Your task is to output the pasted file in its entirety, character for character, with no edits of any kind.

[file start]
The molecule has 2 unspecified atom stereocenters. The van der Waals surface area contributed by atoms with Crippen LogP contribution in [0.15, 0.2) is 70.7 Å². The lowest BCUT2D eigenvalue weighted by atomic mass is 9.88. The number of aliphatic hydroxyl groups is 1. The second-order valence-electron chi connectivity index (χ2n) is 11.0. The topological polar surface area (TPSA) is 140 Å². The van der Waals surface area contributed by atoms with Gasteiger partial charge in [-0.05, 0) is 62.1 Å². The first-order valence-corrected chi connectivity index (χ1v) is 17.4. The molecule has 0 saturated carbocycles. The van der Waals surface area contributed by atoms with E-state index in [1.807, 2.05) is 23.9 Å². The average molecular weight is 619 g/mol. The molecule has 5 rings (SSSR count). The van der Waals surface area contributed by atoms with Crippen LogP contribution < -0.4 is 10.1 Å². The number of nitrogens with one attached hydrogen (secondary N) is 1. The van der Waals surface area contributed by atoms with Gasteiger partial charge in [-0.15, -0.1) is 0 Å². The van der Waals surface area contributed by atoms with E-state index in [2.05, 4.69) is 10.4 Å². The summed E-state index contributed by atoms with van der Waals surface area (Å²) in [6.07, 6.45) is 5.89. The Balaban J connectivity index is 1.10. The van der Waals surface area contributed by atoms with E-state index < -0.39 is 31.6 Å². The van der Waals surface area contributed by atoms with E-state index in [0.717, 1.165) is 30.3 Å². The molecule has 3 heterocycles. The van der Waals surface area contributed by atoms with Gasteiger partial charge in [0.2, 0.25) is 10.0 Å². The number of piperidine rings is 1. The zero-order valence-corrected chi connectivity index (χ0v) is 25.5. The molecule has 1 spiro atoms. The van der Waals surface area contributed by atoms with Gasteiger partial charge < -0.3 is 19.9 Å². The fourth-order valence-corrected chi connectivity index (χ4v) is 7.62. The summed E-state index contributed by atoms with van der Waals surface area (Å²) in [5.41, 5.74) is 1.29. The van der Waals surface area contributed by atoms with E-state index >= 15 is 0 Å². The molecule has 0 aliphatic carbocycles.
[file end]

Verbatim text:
The molecule has 2 unspecified atom stereocenters. The van der Waals surface area contributed by atoms with Crippen LogP contribution in [0.15, 0.2) is 70.7 Å². The lowest BCUT2D eigenvalue weighted by atomic mass is 9.88. The number of aliphatic hydroxyl groups is 1. The second-order valence-electron chi connectivity index (χ2n) is 11.0. The topological polar surface area (TPSA) is 140 Å². The van der Waals surface area contributed by atoms with Gasteiger partial charge in [-0.05, 0) is 62.1 Å². The first-order valence-corrected chi connectivity index (χ1v) is 17.4. The molecule has 0 saturated carbocycles. The van der Waals surface area contributed by atoms with E-state index in [1.807, 2.05) is 23.9 Å². The average molecular weight is 619 g/mol. The molecule has 5 rings (SSSR count). The van der Waals surface area contributed by atoms with Crippen LogP contribution < -0.4 is 10.1 Å². The number of nitrogens with one attached hydrogen (secondary N) is 1. The van der Waals surface area contributed by atoms with Gasteiger partial charge in [-0.15, -0.1) is 0 Å². The van der Waals surface area contributed by atoms with E-state index in [2.05, 4.69) is 10.4 Å². The summed E-state index contributed by atoms with van der Waals surface area (Å²) in [6.07, 6.45) is 5.89. The Balaban J connectivity index is 1.10. The van der Waals surface area contributed by atoms with E-state index < -0.39 is 31.6 Å². The van der Waals surface area contributed by atoms with E-state index in [0.717, 1.165) is 30.3 Å². The molecule has 3 heterocycles. The van der Waals surface area contributed by atoms with Gasteiger partial charge in [0.2, 0.25) is 10.0 Å². The number of piperidine rings is 1. The zero-order valence-corrected chi connectivity index (χ0v) is 25.5. The molecule has 1 spiro atoms. The van der Waals surface area contributed by atoms with Gasteiger partial charge < -0.3 is 19.9 Å². The fourth-order valence-corrected chi connectivity index (χ4v) is 7.62. The summed E-state index contributed by atoms with van der Waals surface area (Å²) in [5.41, 5.74) is 1.29. The van der Waals surface area contributed by atoms with E-state index >= 15 is 0 Å². The molecule has 0 aliphatic carbocycles.